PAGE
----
- - Friday, July 11, 2014


Consensus regarding the need to repair our long-broken tax code can be easily found among lawmakers of all stripes — Republican or Democrat — and pro-reform talking points are never in short supply.

Unfortunately, this debate only scratches the surface of the reforms needed to our tax code. The focus on reducing our overall rate here at home — something that is badly needed — forgets another aspect of reform that weighs just as heavily on the competitive prospects of American companies and our economy at large: the taxation of U.S. multinationals operating overseas.

It is not a stretch to call the United States’ treatment of its multinational corporations among the most onerous of any nation in the developed world. Under our “worldwide” tax structure, American companies are required to pay the standard 35 percent federal tax rate, regardless of where income is earned — at home or abroad. The cross-jurisdictional accounting confronting U. S. companies seeking to compete overseas under this structure can make your head spin.

For example, if an American company earns $100 in the United Kingdom, that income is subject to the UK’s standard 21 percent corporate tax rate — a tax bill of $21. Upon bringing that income back to the United States, an additional 14 percent ($14) tax would be levied by the U.S. government to arrive at the 35 percent U.S. rate.

In order to arrive at a total tax rate of at least 35 percent on foreign income and limit double taxation, a tax credit equal to the foreign taxes already paid is provided to U.S. corporations up to, but not beyond, the 35 percent U.S. rate. American companies can delay, or “defer” payment of this tax by reinvesting the earnings into the activities of their foreign subsidiaries.

This system is beyond unwieldy. It is decisively uncompetitive. On top of it all, the system has also reliably led to a chorus of reporters and policymakers eager to accuse American companies of avoiding their U.S. tax burdens or, worse, attempting to disqualify individual sectors from use of the vitally important foreign tax credit.

The White House’s frequent effort to modify “dual capacity” rules for American energy companies in a manner that would prevent them from taking a credit for income taxes paid overseas is a poster child for the compounding political and economic challenges that arise for American multinationals at the hand of our tax structure. These attacks come despite the fact that petroleum producers (along with coal producers) paid far more in foreign taxes than any other sector: $42.7 billion, or a 36.1 percent effective rate, according to our analysis.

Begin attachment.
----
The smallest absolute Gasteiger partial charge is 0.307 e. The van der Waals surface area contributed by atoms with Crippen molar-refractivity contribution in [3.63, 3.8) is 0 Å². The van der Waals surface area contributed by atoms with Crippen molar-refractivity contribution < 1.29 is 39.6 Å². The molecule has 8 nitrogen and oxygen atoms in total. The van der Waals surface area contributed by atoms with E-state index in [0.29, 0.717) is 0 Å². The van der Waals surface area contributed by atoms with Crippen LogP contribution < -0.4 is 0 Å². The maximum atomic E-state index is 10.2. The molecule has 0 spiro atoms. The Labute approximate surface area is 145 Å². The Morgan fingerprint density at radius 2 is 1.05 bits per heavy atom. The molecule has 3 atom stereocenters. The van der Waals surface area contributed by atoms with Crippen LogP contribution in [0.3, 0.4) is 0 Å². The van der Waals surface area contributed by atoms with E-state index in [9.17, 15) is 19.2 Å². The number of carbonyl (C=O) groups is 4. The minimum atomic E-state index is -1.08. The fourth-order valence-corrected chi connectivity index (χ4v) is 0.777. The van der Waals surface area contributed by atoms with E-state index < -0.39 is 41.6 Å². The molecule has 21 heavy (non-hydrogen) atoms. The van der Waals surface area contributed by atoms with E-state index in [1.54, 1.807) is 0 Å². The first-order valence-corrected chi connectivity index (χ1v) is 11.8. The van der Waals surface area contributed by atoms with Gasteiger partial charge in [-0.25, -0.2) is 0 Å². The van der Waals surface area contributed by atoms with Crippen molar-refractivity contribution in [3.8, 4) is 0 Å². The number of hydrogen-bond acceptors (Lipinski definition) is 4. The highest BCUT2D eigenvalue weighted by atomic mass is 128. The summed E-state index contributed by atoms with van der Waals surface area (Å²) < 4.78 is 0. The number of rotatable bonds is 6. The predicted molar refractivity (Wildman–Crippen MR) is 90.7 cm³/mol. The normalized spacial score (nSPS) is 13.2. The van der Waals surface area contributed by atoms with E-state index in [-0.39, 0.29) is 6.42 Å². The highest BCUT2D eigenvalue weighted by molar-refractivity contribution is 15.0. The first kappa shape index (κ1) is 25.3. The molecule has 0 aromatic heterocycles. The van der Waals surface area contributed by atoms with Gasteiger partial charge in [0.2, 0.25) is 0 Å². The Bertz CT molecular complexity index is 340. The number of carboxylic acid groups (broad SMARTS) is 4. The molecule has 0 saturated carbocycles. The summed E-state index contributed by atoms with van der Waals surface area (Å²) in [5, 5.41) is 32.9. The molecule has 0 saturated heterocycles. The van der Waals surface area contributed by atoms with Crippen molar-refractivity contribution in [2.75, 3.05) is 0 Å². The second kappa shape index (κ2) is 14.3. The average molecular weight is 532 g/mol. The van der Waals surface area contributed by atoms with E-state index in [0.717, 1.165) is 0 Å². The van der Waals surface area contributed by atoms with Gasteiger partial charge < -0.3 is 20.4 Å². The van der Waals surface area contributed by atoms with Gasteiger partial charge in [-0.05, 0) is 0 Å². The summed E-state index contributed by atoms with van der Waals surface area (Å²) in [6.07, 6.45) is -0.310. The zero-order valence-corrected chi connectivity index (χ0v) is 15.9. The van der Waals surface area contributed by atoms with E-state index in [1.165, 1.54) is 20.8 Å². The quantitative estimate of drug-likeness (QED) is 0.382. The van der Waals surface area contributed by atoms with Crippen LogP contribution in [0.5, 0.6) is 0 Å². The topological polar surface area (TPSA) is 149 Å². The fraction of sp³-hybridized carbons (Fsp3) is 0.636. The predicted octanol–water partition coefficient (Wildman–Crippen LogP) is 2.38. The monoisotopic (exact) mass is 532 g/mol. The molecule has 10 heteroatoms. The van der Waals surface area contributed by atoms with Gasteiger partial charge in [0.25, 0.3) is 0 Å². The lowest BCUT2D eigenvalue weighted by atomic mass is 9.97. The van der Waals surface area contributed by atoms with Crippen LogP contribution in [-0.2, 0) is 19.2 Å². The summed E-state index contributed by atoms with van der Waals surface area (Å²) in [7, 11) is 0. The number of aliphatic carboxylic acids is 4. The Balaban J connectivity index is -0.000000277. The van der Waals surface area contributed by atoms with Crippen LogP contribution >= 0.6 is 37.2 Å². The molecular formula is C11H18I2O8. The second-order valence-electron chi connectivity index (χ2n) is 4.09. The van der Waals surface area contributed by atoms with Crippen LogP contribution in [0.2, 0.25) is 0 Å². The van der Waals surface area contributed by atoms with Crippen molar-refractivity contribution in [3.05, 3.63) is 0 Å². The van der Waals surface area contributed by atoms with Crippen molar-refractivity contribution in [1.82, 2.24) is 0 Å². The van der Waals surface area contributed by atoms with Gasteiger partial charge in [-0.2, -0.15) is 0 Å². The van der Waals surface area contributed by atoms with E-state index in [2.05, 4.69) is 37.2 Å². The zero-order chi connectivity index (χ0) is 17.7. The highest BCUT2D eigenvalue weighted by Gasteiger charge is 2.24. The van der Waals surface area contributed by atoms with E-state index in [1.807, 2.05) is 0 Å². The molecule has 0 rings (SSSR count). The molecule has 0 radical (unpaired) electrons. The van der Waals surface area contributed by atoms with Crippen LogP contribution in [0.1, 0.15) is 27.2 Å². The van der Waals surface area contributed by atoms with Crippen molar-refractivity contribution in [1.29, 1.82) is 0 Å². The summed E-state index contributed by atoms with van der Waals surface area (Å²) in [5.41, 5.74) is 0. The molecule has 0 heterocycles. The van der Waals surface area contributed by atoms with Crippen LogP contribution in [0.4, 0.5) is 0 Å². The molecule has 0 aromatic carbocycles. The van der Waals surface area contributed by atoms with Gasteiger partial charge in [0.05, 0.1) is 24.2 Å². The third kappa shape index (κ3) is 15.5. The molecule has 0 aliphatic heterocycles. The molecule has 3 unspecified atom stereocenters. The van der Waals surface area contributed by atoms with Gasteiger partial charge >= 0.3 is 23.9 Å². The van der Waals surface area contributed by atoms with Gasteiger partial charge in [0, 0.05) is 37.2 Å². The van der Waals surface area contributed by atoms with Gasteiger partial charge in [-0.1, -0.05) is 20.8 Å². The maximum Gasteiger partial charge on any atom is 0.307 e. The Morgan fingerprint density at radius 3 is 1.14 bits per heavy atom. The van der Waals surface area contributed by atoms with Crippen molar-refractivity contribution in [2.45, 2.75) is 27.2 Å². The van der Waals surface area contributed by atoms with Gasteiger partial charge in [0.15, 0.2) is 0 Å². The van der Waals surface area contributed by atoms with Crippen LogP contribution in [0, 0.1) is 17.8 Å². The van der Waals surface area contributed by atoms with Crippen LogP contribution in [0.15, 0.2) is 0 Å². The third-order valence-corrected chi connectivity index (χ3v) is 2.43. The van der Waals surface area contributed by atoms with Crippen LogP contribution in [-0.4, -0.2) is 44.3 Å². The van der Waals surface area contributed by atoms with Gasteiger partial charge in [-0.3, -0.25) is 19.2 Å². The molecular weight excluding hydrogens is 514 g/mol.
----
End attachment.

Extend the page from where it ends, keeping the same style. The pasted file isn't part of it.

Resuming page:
Observers quick to critique American multinationals should make note of the reality of the heavy burden carried by the companies that choose to keep their headquarters in the United States despite the onerous tax code. They pay billions of dollars each year to foreign governments — $128 billion in 2010 — only to then be faced with billions more back at home on the very same income. This makes it exceedingly difficult for U.S. headquartered companies to invest their earnings in the United States, and this should serve as a red flag for any lawmaker interested in pro-growth U.S. tax changes.

The United States is one of only six industrialized nations to employ this burdensome worldwide system — and that number is shrinking steadily. In the past 15 years, 13 OECD nations (Japan, the U.K. and New Zealand most recently) have shifted to a “territorial” structure that would exempt most (or all) of foreign-earned income from additional taxation at home.

Repairing this discrepancy and ensuring that American companies aren’t placed at a competitive disadvantage to their foreign competitors should be at the forefront of the tax-reform debate.

Territorial taxation is not without its allies on Capitol Hill. The chairman of the House Ways and Means Committee, Rep. Dave Camp, Michigan Republican, prominently included a shift to this structure in his long-awaited tax-reform draft in 2013 — an encouraging if incremental step forward.

As the long campaign for a fairer and more competitive tax system continues, lawmakers should carefully examine the manner in which our government’s treatment of American companies overseas has hampered their growth and ability to invest here at home.

Kyle Pomerleau is an economist for the Tax Foundation’s Center for Federal Tax Policy.

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